Security for Developers

Why is that you can't plug a fridge into your house until it's been CSA or FCC approved, and that you have to have a licensed electrician install or at least review any modifications to the wiring in your house plugged into the grid - but any yahoo can build a piece of software and install it on their home computer connected to the internet for the world to hack into? Before I make a case that developers should be forced to do some security training or pass some certification....we have to keep in mind that most of the time the software sitting on somebody's home computer that is getting hacked into is Microsoft's. This is largely due to the size of the huge target on their back. What you think Linux is really more secure? What do you think is easier to hack into? It's easier to hack into something when you have the source code.

So, having said all that, there are changes coming for Microsoft developers in the security space:

  • Microsoft is turfing a few of the existing security training offerings. These include the Microsoft Security Clinic (2800) and Security Seminar for Developers (2805).
  • There is a new security course being developed: Developing Secure Applications (2840) and also a MS Press Training Kit both of which I'll be reviewing during their development.
  • Related to the new course and training kit, there is a new security exam for developer which unfortunately because of timing is only an MCAD/MCSD/MCDBA elective (not a required element - sigh). There are 2 versions - 1 for VB and 1 for C#. I guess they figure C++ and J# developers already write secure code. These are going into beta at the end of next month and I'll be auditing the C# version.
    71-330 Implementing Security for Applications with Visual Basic .NET
    71-340 Implementing Security for Applications with Visual C# .NET

I'm a little torn over this direction. Part of me says that security is so important, it needs to be covered in every MS Training course. To a certain extent that is already true, but I think they could go deeper. When I teach a windows, web or services course, I try to go deep on security. Sometimes you can go to far. Some pieces of security are more relevant to the type of application you are building, while other security issues are common regardless of the application architecture. Obviously we don't want to repeat a lot of content in each course - sometimes that is unavoidable. The other issue is that there is a lot to know about security and frankly I don't think every developer can master all of this. So teams need to dedicate a security architecture role on their project. For these folks - then yes I think it makes sense to have specific and deep training and certification for them. I think MS could probably do better than a single exam “elective”. How about an MCSD.NET+Security designation? MCDBA+Security as well - although you could argue that MCDBA's should be forced to have this security. Perhaps that will happen in the wake of Yukon - although I've heard no rumblings of creating Whidbey or Yukon flavours of exams or certifications at this point.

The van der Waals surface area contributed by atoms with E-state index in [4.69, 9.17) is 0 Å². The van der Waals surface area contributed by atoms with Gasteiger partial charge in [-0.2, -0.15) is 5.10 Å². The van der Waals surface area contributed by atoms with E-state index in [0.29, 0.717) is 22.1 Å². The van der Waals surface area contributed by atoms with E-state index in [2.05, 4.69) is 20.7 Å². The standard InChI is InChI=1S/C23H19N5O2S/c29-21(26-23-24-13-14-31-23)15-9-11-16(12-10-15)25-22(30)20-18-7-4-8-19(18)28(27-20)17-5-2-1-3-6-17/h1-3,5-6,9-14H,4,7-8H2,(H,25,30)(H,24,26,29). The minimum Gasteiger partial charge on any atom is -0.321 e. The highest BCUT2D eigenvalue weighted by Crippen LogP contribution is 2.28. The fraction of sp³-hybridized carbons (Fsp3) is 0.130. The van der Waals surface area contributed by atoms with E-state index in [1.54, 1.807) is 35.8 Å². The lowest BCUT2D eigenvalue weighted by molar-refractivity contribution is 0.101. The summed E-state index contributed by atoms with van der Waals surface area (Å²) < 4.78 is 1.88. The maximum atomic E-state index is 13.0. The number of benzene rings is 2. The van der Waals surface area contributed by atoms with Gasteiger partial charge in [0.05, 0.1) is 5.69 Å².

Our industry and profession needs to take a leadership role and be proactive in accepting responsibility and accountability for the important issue of security. We need to move our discipline to a higher level. I'm not convinced it has to be government that steps up to this place. Governments should only do what we can't do for ourself. Microsoft seems to be taking an increasingly proactive role on these security issues. It will be interesting to see how this pays off in 2-3 years from now.